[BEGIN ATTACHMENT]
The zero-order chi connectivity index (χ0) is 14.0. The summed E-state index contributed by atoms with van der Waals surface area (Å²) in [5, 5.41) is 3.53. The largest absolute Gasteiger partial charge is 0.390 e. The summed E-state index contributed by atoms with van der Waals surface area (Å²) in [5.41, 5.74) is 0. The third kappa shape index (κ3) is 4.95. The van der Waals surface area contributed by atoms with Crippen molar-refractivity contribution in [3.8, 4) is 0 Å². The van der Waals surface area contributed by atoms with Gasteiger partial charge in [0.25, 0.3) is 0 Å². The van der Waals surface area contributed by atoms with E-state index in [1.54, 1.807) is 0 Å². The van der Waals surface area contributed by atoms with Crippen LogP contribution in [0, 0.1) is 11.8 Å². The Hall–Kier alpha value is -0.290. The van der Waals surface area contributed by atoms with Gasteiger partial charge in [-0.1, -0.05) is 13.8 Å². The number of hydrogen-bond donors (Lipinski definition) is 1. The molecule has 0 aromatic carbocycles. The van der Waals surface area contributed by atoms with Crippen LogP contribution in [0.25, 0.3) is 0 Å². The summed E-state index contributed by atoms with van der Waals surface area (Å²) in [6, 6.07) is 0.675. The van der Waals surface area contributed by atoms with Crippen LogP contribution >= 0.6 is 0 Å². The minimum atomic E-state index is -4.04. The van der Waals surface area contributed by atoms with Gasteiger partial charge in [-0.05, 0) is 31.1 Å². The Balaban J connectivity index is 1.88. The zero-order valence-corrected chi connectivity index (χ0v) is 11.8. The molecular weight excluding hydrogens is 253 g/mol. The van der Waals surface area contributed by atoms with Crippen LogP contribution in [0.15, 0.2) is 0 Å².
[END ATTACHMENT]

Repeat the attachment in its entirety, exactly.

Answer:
The zero-order chi connectivity index (χ0) is 14.0. The summed E-state index contributed by atoms with van der Waals surface area (Å²) in [5, 5.41) is 3.53. The largest absolute Gasteiger partial charge is 0.390 e. The summed E-state index contributed by atoms with van der Waals surface area (Å²) in [5.41, 5.74) is 0. The third kappa shape index (κ3) is 4.95. The van der Waals surface area contributed by atoms with Crippen molar-refractivity contribution in [3.8, 4) is 0 Å². The van der Waals surface area contributed by atoms with Gasteiger partial charge in [0.25, 0.3) is 0 Å². The van der Waals surface area contributed by atoms with E-state index in [1.54, 1.807) is 0 Å². The van der Waals surface area contributed by atoms with Crippen LogP contribution in [0, 0.1) is 11.8 Å². The Hall–Kier alpha value is -0.290. The van der Waals surface area contributed by atoms with Gasteiger partial charge in [-0.1, -0.05) is 13.8 Å². The number of hydrogen-bond donors (Lipinski definition) is 1. The molecule has 0 aromatic carbocycles. The van der Waals surface area contributed by atoms with Crippen LogP contribution in [0.25, 0.3) is 0 Å². The summed E-state index contributed by atoms with van der Waals surface area (Å²) in [6, 6.07) is 0.675. The van der Waals surface area contributed by atoms with Crippen LogP contribution >= 0.6 is 0 Å². The minimum atomic E-state index is -4.04. The van der Waals surface area contributed by atoms with Gasteiger partial charge in [-0.05, 0) is 31.1 Å². The Balaban J connectivity index is 1.88. The zero-order valence-corrected chi connectivity index (χ0v) is 11.8. The molecular weight excluding hydrogens is 253 g/mol. The van der Waals surface area contributed by atoms with Crippen LogP contribution in [0.15, 0.2) is 0 Å².